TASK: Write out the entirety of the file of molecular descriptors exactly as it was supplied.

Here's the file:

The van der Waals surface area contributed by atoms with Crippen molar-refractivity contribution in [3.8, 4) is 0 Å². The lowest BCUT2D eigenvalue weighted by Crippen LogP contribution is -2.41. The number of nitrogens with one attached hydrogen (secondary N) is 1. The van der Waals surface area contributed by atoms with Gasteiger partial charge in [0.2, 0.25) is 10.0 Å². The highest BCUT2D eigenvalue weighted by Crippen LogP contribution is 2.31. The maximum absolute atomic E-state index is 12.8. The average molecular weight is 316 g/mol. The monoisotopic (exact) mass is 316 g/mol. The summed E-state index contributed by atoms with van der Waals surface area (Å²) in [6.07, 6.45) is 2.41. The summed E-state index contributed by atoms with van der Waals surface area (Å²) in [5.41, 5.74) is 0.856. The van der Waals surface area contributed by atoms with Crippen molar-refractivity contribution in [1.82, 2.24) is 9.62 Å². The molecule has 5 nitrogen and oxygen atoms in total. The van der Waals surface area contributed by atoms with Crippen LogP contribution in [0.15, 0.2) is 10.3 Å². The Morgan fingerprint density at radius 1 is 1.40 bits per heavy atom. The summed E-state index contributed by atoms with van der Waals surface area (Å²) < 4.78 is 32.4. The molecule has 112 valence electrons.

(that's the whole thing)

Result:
The van der Waals surface area contributed by atoms with Crippen molar-refractivity contribution in [3.8, 4) is 0 Å². The lowest BCUT2D eigenvalue weighted by Crippen LogP contribution is -2.41. The number of nitrogens with one attached hydrogen (secondary N) is 1. The van der Waals surface area contributed by atoms with Gasteiger partial charge in [0.2, 0.25) is 10.0 Å². The highest BCUT2D eigenvalue weighted by Crippen LogP contribution is 2.31. The maximum absolute atomic E-state index is 12.8. The average molecular weight is 316 g/mol. The monoisotopic (exact) mass is 316 g/mol. The summed E-state index contributed by atoms with van der Waals surface area (Å²) in [6.07, 6.45) is 2.41. The summed E-state index contributed by atoms with van der Waals surface area (Å²) in [5.41, 5.74) is 0.856. The van der Waals surface area contributed by atoms with Crippen molar-refractivity contribution in [1.82, 2.24) is 9.62 Å². The molecule has 5 nitrogen and oxygen atoms in total. The van der Waals surface area contributed by atoms with Crippen LogP contribution in [0.15, 0.2) is 10.3 Å². The Morgan fingerprint density at radius 1 is 1.40 bits per heavy atom. The summed E-state index contributed by atoms with van der Waals surface area (Å²) < 4.78 is 32.4. The molecule has 112 valence electrons.